Field Trips

Climbing at Pinnacles


Last week we went on our 6th grade overnight field trip to Pinnacles. A highlight of our trip was rock climbing up the 100 million year old rock formations. Another highlight was learning about the fascinating rock history, and how they came to be. The Naturalists taught us how to put our trust into other peoples hands while they balay us up the looming rocks.   

Many thousands of years ago there was a super volcano. This volcano had a gigantic eruption; it was so big you can find lava rocks miles away! This volcano was along a fault line; a fault line is a border between two plates, in this case it has the Pacific plate to its west, and the North American plate to its East. This fault started to move, it split the volcano into two. These two sections are about 100 miles apart, and one of them is now Pinnacles National Monument.

There are three major types of rock in Pinnacles: tuft, banded rhyolite, and massive rhyolite. Massive rhyolite has different rocks mixed in. This rock is grey or red and, as our naturalist described, it looked like a chocolate chip cookie. The reason for this is that as the lava was flowing down the mountain it picked up more rocks, and when it cooled those rocks became part of the rock. Banded rhyolite is formed by flowing lava when it cools; it has swirls and lines in it. Tuft is formed by compressed volcanic ash and is very light, because its density is low. Tuft has a slight green tint.

The day before climbing up the sheer cliffs we went to “ground school.” At ground school our class learned how to balay and backup balay each other. We also learned the acronym C.R.A.S.H (carabiner, rope/knot, attitude, shoes and stuff, and Helmets harness and high five). The next day we woke up early to reach the climbing spot. Once we got there we strapped on our harnesses and helmets and looked up at our climbing spot called Tourist Trap. It is called Tourist Trap because it is right by a trail were tourists cock their heads at the climbers. Once we were about to climb we recalled C.R.A.S.H and found our first foothold. It only took us a fraction of a second to realize that the rhyolite rock would make perfect foot and hand holds. There were cracks running up the wall that could help you climb to. At first I was a little scared knowing that my classmates were balaying us but after awhile you learned to trust your classmates.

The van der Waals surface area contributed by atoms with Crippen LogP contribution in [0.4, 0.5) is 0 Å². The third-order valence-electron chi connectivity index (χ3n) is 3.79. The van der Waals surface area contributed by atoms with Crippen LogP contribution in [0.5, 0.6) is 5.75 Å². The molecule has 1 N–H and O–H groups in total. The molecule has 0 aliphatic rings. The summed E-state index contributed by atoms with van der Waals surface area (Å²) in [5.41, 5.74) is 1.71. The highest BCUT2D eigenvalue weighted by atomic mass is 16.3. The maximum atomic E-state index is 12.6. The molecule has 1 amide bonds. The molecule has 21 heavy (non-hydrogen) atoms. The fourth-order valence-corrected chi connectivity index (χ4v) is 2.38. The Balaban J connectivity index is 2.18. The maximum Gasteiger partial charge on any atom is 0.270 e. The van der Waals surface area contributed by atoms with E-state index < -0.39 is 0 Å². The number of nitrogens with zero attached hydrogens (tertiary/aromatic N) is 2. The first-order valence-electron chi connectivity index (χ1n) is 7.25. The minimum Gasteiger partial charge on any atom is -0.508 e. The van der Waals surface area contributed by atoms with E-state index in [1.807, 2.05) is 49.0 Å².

Before we knew it we were taking off our helmets and harnesses and making our descent back down the hill, watching the ancient cliffs get smaller as we walked back to camp. Some of us a little scraped up, some of us exhausted, but all of us with smiles on our faces. Our class wondering if we would ever climb at Pinnacles again.


Categories: Field Trips

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